Do Puerto Ricans pay taxes? Things have changed in the past couple of years, so here is an update on this question.
Residents of Puerto Rico usually don’t have to pay federal income tax on the wages they earn in Puerto Rico. The reason is that Puerto Rico needs revenue from its citizens and the federal government thought that people in Puerto Rico would have trouble paying both federal and local taxes. The average income in Puerto Rico is significantly lower than the income in any of the 50 states, so this seems reasonable on the face of it.
However, things are not always as they seem. For one thing, this fact is often used to justify the inequity in federal support. For example, when the Supreme Court agreed that Congress could discriminate against Puerto Rico by refusing to pay Supplemental Security Benefits one of their main reasons was that Puerto Ricans don’t pay income tax — but SSI recipients do not earn enough to pay income tax. In fact, most residents of Puerto Rico, just like about half of the residents of the states, do not earn enough to pay income tax.
Until recently, Puerto Ricans were not eligible for tax credits which many people living in the states receive. Now, Puerto Ricans can receive Child Tax Credits, but that can change at any time. Congress makes this decision and can change their minds, and the law, at any time. As a state, Puerto Rico would not be subject to this uncertainty.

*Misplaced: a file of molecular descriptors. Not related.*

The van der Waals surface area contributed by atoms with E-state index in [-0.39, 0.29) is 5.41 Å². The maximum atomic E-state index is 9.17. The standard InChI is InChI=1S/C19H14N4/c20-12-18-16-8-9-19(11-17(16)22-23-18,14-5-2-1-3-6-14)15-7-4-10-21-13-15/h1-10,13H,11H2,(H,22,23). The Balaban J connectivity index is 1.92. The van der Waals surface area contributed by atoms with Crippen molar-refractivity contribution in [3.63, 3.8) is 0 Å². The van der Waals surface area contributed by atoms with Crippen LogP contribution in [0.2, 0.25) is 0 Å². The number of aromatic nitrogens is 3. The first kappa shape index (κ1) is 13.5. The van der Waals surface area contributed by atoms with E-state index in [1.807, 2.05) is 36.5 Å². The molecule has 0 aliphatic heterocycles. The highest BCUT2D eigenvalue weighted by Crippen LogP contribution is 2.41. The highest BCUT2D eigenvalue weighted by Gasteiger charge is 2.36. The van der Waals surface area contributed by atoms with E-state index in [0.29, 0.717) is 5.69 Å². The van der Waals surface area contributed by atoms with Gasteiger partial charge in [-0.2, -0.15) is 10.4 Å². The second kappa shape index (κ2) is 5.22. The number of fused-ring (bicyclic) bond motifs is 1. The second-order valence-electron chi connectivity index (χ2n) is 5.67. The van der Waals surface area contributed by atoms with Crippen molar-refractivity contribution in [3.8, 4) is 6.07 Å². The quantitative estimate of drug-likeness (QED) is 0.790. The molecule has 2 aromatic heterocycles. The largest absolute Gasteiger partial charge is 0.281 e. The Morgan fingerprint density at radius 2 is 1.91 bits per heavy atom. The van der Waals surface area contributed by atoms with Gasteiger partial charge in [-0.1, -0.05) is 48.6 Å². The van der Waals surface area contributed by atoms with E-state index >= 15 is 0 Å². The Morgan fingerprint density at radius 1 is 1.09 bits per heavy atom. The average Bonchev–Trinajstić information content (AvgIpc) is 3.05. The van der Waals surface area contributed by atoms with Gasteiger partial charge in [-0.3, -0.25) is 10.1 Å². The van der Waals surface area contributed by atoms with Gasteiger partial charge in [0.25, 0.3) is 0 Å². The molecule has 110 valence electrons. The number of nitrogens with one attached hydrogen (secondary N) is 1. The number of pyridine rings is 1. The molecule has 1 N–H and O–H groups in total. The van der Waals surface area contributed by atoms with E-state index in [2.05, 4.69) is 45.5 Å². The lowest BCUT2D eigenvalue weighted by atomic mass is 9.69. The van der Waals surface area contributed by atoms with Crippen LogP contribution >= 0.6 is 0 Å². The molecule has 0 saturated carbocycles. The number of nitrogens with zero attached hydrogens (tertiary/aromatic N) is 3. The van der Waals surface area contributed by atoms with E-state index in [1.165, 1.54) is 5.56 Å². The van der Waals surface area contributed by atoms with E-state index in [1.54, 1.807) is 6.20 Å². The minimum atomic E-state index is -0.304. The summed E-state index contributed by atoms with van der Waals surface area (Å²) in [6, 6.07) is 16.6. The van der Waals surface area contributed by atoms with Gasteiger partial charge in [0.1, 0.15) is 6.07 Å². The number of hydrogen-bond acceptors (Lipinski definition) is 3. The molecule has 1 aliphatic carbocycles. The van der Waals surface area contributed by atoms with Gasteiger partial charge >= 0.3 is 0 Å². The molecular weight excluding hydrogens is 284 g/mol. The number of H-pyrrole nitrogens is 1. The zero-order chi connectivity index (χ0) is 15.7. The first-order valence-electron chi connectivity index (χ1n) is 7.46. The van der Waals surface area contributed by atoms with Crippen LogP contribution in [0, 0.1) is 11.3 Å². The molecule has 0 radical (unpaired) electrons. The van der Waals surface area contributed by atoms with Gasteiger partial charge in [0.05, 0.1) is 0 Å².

Note that Puerto Rico continues to have special income tax deals for corporations and wealthy residents. These special deals are not available for most Puerto Ricans.
Workers in Puerto Rico pay payroll taxes even when they don’t pay federal income tax. Most Americans living in the states pay more in payroll taxes than they do in income taxes, and that is true for people living in Puerto Rico as well. Puerto Ricans pay at the same rate as people living in the states.
However, they do not receive the same benefits from Social Security, Medicaid, and Medicare as people living in the states.
Puerto Rico has the highest sales tax rates in the United States. While the rate varies by taxability of specific goods and services, as is true for states as well, the basic sales tax rate is 11.5%. This is higher than any state. States range from no sales tax in five states to 7.25% in California.
While many people believe that the Jones Act causes higher prices on the Island, the sales tax rate is much more significant.
Add everything up, and you will see that Puerto Ricans pay plenty in taxes and receive less in benefits. Puerto Rico is ready for the rights and responsibilities of statehood.
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